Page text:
The Australian Taxation Office (ATO) generally imposes interest on unpaid tax  liabilities including Income Tax, GST, FBT, and PAYGW to name a few. The ATO is fairly lenient in imposing interest or penalties on your tax liability for late payments. However, they are not as fair when the late payments or lodgements are multiple and continuous. The key to dealing with the ATO is regular communication and keeping them updated.

For the July 2016 quarter, the ATO’s General Interest Charge (GIC) rate is 9.01% p.a. Note that there are two types of interest charged by the ATO:

  • General Interest Charge (GIC) – penalty for late payment and other obligations
  • Shortfall Interest Charge (SIC) – usually a penalty from tax return amendment resulting to an increase of tax liability

Penalties imposed on tax accounts

The purpose of penalty provisions is to encourage taxpayers to take reasonable care in complying with their tax obligations. The ATO does take into account individual circumstances such as compliance history when deciding what action to take. This means that ‘regular offenders’ could receive stricter treatment than what a ‘first-timer’ would.

From the above penalties and interest charges that the ATO can impose on a taxpayer’s account, there are basic grounds and circumstances that the Commissioner may remit GIC, SIC or penalty.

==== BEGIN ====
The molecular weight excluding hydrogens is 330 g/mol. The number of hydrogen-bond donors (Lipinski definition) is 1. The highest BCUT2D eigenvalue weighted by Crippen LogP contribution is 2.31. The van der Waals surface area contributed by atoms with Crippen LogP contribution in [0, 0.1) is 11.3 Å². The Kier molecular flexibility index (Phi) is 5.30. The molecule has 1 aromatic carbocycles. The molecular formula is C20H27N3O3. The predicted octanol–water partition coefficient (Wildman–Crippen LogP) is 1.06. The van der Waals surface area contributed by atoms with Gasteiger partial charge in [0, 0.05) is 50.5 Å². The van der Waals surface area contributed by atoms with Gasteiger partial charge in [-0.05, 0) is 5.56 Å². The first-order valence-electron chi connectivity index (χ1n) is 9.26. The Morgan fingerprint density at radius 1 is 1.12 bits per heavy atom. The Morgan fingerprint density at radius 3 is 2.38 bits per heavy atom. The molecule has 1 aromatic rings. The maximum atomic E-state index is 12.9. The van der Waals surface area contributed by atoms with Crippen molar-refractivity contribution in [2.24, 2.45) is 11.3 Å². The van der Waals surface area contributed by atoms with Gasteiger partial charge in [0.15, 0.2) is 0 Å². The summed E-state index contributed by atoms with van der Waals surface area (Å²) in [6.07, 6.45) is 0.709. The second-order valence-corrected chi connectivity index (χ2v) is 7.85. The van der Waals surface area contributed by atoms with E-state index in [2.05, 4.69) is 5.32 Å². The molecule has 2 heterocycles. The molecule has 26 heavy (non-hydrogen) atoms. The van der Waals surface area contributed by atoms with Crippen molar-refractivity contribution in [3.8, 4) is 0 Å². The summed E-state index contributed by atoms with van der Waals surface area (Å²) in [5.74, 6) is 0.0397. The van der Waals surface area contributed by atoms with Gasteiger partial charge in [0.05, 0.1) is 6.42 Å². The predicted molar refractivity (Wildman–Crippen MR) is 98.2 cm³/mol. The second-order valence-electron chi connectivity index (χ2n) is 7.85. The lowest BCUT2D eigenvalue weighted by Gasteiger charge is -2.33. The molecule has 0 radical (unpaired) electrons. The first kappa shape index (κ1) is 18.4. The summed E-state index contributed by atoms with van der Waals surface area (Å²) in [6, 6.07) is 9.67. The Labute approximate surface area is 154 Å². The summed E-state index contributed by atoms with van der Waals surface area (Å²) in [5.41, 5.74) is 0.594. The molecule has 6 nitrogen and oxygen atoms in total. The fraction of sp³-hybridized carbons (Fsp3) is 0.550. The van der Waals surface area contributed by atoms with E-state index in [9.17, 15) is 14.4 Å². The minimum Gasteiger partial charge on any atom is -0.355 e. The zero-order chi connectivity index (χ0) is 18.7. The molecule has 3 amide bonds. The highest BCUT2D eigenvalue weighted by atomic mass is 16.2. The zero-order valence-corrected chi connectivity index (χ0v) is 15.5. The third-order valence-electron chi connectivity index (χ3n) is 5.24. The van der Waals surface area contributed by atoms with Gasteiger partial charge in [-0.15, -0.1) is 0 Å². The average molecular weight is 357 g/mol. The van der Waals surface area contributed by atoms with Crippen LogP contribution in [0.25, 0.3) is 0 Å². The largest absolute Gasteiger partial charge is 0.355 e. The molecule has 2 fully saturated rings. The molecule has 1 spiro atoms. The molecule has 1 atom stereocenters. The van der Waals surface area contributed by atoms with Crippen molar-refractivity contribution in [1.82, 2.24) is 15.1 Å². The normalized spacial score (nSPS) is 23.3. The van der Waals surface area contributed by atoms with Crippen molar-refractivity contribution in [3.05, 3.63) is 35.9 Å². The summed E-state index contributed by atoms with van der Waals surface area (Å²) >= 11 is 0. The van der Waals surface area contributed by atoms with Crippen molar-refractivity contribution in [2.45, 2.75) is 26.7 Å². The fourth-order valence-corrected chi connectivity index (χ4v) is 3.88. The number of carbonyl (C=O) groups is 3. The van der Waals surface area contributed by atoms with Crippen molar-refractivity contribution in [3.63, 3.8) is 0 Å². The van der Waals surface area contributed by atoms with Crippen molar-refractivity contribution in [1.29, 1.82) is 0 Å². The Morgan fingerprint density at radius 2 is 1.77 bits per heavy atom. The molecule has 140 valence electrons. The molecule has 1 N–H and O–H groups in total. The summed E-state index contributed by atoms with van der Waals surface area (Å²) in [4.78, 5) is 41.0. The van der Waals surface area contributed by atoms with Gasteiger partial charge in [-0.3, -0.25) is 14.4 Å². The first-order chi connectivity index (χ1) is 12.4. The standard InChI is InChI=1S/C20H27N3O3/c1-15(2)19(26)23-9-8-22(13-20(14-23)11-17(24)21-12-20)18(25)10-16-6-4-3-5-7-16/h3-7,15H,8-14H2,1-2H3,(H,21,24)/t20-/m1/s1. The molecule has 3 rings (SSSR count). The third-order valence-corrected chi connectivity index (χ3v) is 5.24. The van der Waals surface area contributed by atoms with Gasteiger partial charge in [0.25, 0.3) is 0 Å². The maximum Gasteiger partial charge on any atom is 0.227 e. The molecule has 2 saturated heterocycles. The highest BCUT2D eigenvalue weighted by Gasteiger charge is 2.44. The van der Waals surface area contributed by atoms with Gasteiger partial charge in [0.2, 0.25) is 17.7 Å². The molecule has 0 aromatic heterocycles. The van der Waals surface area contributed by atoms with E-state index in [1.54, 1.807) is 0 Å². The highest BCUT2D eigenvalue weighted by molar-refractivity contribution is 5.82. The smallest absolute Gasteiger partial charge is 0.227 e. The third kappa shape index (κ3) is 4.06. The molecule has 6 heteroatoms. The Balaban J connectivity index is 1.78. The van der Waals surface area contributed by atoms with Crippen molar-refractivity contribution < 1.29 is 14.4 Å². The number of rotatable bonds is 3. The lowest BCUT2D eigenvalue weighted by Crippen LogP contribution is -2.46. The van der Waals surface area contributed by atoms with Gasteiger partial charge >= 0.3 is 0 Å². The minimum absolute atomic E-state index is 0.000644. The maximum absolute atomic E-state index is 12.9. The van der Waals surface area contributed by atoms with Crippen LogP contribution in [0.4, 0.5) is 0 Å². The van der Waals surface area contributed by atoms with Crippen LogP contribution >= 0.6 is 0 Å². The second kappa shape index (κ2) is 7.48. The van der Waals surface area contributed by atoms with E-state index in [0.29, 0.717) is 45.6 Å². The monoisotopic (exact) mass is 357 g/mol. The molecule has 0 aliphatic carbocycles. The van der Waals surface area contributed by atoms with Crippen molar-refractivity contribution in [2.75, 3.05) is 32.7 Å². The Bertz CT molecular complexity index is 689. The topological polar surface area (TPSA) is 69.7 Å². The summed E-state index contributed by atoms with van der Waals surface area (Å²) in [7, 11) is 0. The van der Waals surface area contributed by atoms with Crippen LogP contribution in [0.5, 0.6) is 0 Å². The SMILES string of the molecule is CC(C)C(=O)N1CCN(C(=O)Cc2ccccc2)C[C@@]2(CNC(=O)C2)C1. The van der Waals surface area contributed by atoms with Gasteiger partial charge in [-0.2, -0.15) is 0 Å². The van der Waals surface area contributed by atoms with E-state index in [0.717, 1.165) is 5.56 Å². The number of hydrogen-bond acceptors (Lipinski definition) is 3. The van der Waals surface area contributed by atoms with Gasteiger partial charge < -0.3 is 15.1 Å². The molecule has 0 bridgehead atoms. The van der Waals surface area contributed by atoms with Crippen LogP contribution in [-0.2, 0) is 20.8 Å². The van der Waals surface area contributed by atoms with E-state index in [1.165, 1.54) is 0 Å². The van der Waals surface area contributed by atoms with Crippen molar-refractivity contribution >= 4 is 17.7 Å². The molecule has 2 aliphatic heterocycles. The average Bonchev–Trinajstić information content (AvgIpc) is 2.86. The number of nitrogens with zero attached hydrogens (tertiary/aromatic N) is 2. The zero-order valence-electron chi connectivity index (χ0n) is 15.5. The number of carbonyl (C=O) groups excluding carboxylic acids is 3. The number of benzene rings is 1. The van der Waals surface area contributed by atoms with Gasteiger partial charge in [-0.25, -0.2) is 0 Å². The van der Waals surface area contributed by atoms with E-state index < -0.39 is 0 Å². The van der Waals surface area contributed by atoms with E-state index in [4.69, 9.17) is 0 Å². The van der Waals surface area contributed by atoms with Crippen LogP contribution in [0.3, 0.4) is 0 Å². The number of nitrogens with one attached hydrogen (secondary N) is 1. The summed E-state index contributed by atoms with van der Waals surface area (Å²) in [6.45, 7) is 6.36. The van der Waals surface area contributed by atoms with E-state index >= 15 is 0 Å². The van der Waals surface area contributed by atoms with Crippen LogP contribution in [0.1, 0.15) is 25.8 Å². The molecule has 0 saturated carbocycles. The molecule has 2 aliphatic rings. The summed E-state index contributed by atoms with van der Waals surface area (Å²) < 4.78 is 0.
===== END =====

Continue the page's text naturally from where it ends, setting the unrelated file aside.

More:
Every taxpayer has the right to request remission of any interest imposed to their account. Remission is the reduction or cancellation of interest charged  on the taxpayers account.  The ATO generally remits interest charges and penalties where  it is fair and reasonable in the circumstances.

Whether you are requesting remission over the phone, through the ATO Portal or via mail, we have listed common circumstances taxpayers face that lead to the need for remission:

  • The tax shortfall amount occurred as a consequence of voluntary disclosure by the taxpayer
  • The ATO’s completion time of an audit took longer than could reasonably be expected taking into account specific circumstances
  • The ATO has, by instruction or action, contributed to the taxpayer’s error giving rise to shortfall
  • Delays were caused by, and errors due to, the actions of a third party (i.e. incorrect information provided by a third party)

The last scenario, above, is an overly used reason in requesting remission. This is because the shortfall is outside the control of the taxpayer.

Requesting a remission for SIC is one of the more difficult to achieve, especially if it was detected during the ATO’s data matching. SIC can be easily granted by the Commissioner if the result of increase in tax liability was initiated by the taxpayer and the ATO were notified that a mistake had been made.

There are also other different grounds and circumstances where the ATO may remit interest and penalties. These are discussed in more detail in Practice Statement Law Administration PS LA 2006/8.

If you are unsure about your reason for remission, please contact Wendy from our office and she can assist you with this process and provide further information.